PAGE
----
Stage actress Renee Maria Falconeti was born on this day in 1892 in Sermano, Corsica. Falconetti started as a music hall singer at Le Boeuf Sur le Toit in Paris in 1914. She established herself as a dramatic actress in Racine's Phaedre at L'Avenue, and later appeared in numerous stage productions there and at the Comedie Francaise, including La Vie d'une Feeme and Le Carnaval des Enfants.
At the height of her fame she agreed to appear (with shorn coif and no makeup) in Carl Dreyer's silent film La Passion de Jeanne d'Arc (1927), and despite the fact that she suffered at Dreyer's belligerent style of direction, the film is an acknowledged masterwork of cinema, and the only surviving showcase of Falconetti's power as an actress. Throughout much of the film, Falconetti is shot in close-up with the revealing effects of high-contrast lighting, presenting in silence one of the most intense representations of mental and physical anguish in the history of film -- as well as capturing the status of icon. As Jean Renoir noted, "That shaven head was and remains the abstraction of the whole epic of Joan of Arc."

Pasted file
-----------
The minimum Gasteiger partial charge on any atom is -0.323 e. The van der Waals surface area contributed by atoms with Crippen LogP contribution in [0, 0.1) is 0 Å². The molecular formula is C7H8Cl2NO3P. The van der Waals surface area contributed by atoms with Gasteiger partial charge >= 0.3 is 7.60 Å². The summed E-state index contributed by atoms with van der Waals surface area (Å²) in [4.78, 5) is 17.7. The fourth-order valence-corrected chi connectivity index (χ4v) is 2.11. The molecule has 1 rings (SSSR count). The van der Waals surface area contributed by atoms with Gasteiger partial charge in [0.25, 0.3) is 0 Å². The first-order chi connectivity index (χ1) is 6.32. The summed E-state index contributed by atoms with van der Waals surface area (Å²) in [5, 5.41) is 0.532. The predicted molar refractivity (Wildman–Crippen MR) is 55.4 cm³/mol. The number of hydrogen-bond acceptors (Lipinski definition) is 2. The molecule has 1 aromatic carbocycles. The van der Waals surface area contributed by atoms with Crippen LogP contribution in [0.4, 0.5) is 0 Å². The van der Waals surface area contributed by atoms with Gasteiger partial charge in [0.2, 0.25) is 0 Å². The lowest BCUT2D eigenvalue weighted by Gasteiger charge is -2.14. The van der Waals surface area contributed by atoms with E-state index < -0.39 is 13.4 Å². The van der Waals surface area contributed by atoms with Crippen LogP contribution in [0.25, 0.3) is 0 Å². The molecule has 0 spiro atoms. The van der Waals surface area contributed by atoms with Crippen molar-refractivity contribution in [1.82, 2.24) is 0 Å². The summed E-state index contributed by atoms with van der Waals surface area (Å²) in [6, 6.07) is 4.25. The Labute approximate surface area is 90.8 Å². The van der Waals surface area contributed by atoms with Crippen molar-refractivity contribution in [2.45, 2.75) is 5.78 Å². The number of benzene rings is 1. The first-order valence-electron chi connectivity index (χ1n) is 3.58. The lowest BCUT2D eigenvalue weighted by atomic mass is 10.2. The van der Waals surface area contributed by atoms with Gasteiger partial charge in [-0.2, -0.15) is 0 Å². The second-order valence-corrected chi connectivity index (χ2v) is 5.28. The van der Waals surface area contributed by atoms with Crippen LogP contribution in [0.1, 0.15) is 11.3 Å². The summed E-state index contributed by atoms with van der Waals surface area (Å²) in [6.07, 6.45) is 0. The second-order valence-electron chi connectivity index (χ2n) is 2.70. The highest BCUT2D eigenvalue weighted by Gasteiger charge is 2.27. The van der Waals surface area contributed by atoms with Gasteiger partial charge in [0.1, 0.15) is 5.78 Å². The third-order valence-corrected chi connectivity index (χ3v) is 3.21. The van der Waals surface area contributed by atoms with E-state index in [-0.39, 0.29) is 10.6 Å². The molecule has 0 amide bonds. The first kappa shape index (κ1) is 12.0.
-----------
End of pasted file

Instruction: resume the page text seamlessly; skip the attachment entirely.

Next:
It was Falconetti's first and last film. Afterwards, she returned to the stage and bought L'Avenue theater, but the theater flopped, leaving her financially ruined. When France was invaded by the Nazis, Falconetti fled to Switzerland, then Brazil, then Argentina, where she made a meager living in small acting and singing jobs. After World War II, she hoped to return to the Paris stage, but fearing she was overweight, she went on a crash diet and died within several days, on December 12, 1946 in Buenos Aires.
Labels: Silent Film